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EPA Announces Grants for Macomb And Wayne Counties

More than $2.2 million in grants from the Great Lakes Restoration Initiative will be used for projects in Metro Detroit.

The federal government awarded nearly $2.2 million in Great Lakes Restoration Initiative Grants Friday to Metro Detroit area agencies to protect and preserve the waterways.

U.S. Environmental Protection Agency announced the four grants to local agencies at in St. Clair with members of Congress, county officials and local environmental groups.

"The new standard of care under the president's Great Lakes Restoration Initiative ... is to make sure we are proactively making the Great Lakes better for the next generation," said Cameron Davis, EPA senior advisor to the administrator on the Great Lakes.

The four grants are among 70 that have been awarded by the EPA under the Great Lakes Restorative Initiative in 2011.

The grants include:

  • $254,406 – Macomb County: The Macomb County Department of Public Works will remove an existing 8,500-square foot parking lot at Veterans Memorial Park and replace it with a 15,800 square-foot porous paver driveway and 11,500 square-foot rain garden. This project is expected to reduce storm water runoff by increasing infiltration, resulting in lower E.coli levels, fewer beach closures, and improved water quality in Lake St. Clair. "This eco-friendly project is designed to capture and treat, through filtration, the first flush run-off event from a storm which typically contains the majority of pollutants such as sediment and nutrients. It will mean a cleaner Lake St. Clair off of Memorial Park," said Gene Schabath, Deputy Public Works Commissioner, in an email.
  • $534,689 – The Nature Conservancy (Detroit River-Western Lake Erie Cooperative Weed Management Area and Phragmites Control). The Nature Conservancy, working with public and private partners, will restore coastal wetlands vital for waterfowl and marshbirds. The project will fund eradication of invasive Phragmites australis on approximately 1,240 acres of Western Lake Erie coastal wetlands in Wayne and Monroe Counties, Michigan. The project will also establish a large-scale and sustainable approach to Phragmites treatment in a heavily populated area with high recreational value.   
  • $500,000 – Wayne County – Department of Public Services (Toxics reduction within the Rouge and Detroit River Areas of Concern). Wayne County will conduct household hazardous waste and electronic waste (e-waste) collections in the Rouge and Detroit River Areas of Concern (AOCs). The project will target private commercial and industrial facilities in these AOCs that have the highest potential of handling/mishandling toxic materials. The expected results include collection and/or prevention of 15 million gallons of illegal discharges, 500,000 pounds of e-waste, 2,400 pounds of unwanted medicines, and 1 million pounds of household hazardous waste.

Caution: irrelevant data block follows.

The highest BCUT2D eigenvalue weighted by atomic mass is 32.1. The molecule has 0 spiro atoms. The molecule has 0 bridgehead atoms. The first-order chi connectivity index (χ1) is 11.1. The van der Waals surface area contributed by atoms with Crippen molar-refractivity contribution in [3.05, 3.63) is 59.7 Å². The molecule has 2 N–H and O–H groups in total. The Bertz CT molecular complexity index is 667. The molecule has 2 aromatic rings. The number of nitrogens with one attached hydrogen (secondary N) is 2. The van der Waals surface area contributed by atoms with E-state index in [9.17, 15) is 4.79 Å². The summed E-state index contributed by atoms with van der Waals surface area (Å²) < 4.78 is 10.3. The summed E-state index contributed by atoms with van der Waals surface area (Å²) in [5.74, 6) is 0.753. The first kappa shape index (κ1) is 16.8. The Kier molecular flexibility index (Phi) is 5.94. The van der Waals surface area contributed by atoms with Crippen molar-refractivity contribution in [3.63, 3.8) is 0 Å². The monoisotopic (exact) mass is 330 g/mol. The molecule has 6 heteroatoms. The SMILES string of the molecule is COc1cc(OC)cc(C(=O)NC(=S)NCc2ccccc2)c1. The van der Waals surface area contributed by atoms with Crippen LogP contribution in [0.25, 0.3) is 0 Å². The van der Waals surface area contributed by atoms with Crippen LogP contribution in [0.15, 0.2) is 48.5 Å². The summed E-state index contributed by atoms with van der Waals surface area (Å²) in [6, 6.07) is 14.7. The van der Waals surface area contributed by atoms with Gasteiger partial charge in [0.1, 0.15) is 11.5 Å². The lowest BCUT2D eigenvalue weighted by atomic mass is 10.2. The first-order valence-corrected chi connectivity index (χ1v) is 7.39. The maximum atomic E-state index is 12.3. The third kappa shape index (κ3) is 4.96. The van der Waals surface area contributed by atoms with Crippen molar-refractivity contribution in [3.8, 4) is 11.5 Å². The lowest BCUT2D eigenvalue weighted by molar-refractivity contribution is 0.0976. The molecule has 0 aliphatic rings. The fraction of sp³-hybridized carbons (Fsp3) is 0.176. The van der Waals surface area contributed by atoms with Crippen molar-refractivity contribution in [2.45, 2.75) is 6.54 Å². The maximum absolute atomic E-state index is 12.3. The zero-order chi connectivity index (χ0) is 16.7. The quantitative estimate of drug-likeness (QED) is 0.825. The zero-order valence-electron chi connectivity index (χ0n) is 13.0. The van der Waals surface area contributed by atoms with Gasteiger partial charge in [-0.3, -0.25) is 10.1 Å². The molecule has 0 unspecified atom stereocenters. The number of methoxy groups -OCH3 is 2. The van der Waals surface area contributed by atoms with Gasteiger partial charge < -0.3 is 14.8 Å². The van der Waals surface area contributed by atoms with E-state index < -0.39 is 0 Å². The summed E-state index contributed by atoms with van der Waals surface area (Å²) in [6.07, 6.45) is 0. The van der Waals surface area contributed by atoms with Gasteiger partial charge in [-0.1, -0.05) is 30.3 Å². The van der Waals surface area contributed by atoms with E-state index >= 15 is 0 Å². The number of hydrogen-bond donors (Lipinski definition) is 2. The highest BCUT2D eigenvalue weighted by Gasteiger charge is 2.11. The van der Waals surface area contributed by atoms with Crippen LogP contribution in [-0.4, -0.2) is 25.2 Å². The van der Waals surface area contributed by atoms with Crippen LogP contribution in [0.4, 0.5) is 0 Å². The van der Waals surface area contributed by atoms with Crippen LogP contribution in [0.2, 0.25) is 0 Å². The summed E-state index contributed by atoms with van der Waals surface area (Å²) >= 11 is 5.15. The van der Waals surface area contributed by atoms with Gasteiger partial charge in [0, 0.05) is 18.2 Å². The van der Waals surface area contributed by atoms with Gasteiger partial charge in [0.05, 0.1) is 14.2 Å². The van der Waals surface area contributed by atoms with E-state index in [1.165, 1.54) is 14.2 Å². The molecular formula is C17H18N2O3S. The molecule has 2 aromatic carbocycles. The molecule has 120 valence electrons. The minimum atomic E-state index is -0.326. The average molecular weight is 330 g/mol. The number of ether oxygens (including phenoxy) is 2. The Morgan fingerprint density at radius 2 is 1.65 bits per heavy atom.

• $1,000,000 – Huron Clinton Metropark Authority: This project will eliminate approximately 11.5 acres of pavement and establish a new drainage pattern for the parking area that will filter all runoff through a system of vegetative swales and detention areas to an existing 96 acre wetland. These green infrastructure investments will improve water quality and public health at Metro Beach and restore the natural hydrology.

The grants fund projects which are part of the Great Lakes governors in 2010 as part of the Initiative proposed by President Barack Obama.

"This is just a starting point offering up the funds to restore the Great Lakes to its natural resources," said Macomb County Executive Mark Hackel.

Among the five urgent priority "Focus Areas" identified in the Great Lakes Action Plan:

  • Cleaning up toxics and toxic hot spot areas of concern.
  • Combating invasive species.
  • Promoting near-shore health by protecting watersheds from polluted run-off.
  • Restoring wetlands and other habitats.
  • Tracking progress, education and working with strategic partners. 

"This is just amazing to receive these grants to help us with our efforts to clean the lake," said St. Clair Shores Mayor Robert Hison.

Hison added that the the city has also met with the EPA to share with the city's concerns and "where we need help."

Elizabeth Aprea August 27, 2011 at 01:26 PM
This is a very important and well needed step in the right direction. We need to to continue to make preserving and cleaning up the environment a top priority. We to also need to educate the homeownerers on earth friendly ways to maintain their yards without using toxic chemicals. The elimination of toxic lawn fertilizers may help prevent the muck like substance forming in our waters.
John Caron August 27, 2011 at 01:46 PM
I was excited to hear that these grants were coming to help Lake St Clair...but I am disappointed that that big ideas are to replace a couple of parking lots while spending $1.2 Million. Seems like alot of money for such a project.
Stacy Priebe Cataldo August 27, 2011 at 04:43 PM
All that money will go very quickly. I actually think it's not enough to really help the situation. It'll probably be more like a patch and go job, instead of doing a thorough job. The term "hot spot areas of concerns" seems to validate my concerns. The problem is that all the water is connected, patch work isn't going to be as successful. I will admit, however, I have noticed the Detroit River in Wyandotte has been looking much more clearer in recent years, but I contributed that to factories closing, not to EPA.
Terri Havlicsek August 27, 2011 at 04:43 PM
What do you mean parking lots? With the grant money?

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